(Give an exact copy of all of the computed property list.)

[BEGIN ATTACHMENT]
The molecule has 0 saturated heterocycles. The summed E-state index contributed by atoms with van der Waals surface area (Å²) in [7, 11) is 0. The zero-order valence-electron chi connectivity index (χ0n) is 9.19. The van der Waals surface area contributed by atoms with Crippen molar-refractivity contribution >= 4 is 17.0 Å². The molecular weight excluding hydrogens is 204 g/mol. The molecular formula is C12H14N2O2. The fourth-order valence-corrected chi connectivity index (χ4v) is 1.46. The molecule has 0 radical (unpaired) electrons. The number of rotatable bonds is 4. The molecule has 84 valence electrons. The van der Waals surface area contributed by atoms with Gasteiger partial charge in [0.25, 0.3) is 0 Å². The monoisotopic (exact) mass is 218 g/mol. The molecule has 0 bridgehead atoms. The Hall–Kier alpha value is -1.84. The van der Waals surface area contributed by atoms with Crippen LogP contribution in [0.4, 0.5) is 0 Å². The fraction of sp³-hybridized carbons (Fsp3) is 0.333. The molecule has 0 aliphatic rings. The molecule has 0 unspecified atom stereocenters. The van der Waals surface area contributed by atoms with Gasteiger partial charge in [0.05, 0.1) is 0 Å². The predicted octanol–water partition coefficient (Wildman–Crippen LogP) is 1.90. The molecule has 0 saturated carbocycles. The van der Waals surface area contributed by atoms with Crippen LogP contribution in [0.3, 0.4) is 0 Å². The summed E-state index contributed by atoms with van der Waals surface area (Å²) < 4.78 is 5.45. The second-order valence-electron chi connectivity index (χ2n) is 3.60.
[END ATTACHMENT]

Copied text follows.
The molecule has 0 saturated heterocycles. The summed E-state index contributed by atoms with van der Waals surface area (Å²) in [7, 11) is 0. The zero-order valence-electron chi connectivity index (χ0n) is 9.19. The van der Waals surface area contributed by atoms with Crippen molar-refractivity contribution >= 4 is 17.0 Å². The molecular weight excluding hydrogens is 204 g/mol. The molecular formula is C12H14N2O2. The fourth-order valence-corrected chi connectivity index (χ4v) is 1.46. The molecule has 0 radical (unpaired) electrons. The number of rotatable bonds is 4. The molecule has 84 valence electrons. The van der Waals surface area contributed by atoms with Gasteiger partial charge in [0.25, 0.3) is 0 Å². The monoisotopic (exact) mass is 218 g/mol. The molecule has 0 bridgehead atoms. The Hall–Kier alpha value is -1.84. The van der Waals surface area contributed by atoms with Crippen LogP contribution in [0.4, 0.5) is 0 Å². The fraction of sp³-hybridized carbons (Fsp3) is 0.333. The molecule has 0 aliphatic rings. The molecule has 0 unspecified atom stereocenters. The van der Waals surface area contributed by atoms with Gasteiger partial charge in [0.05, 0.1) is 0 Å². The predicted octanol–water partition coefficient (Wildman–Crippen LogP) is 1.90. The molecule has 0 saturated carbocycles. The van der Waals surface area contributed by atoms with Crippen LogP contribution in [0.3, 0.4) is 0 Å². The summed E-state index contributed by atoms with van der Waals surface area (Å²) < 4.78 is 5.45. The second-order valence-electron chi connectivity index (χ2n) is 3.60.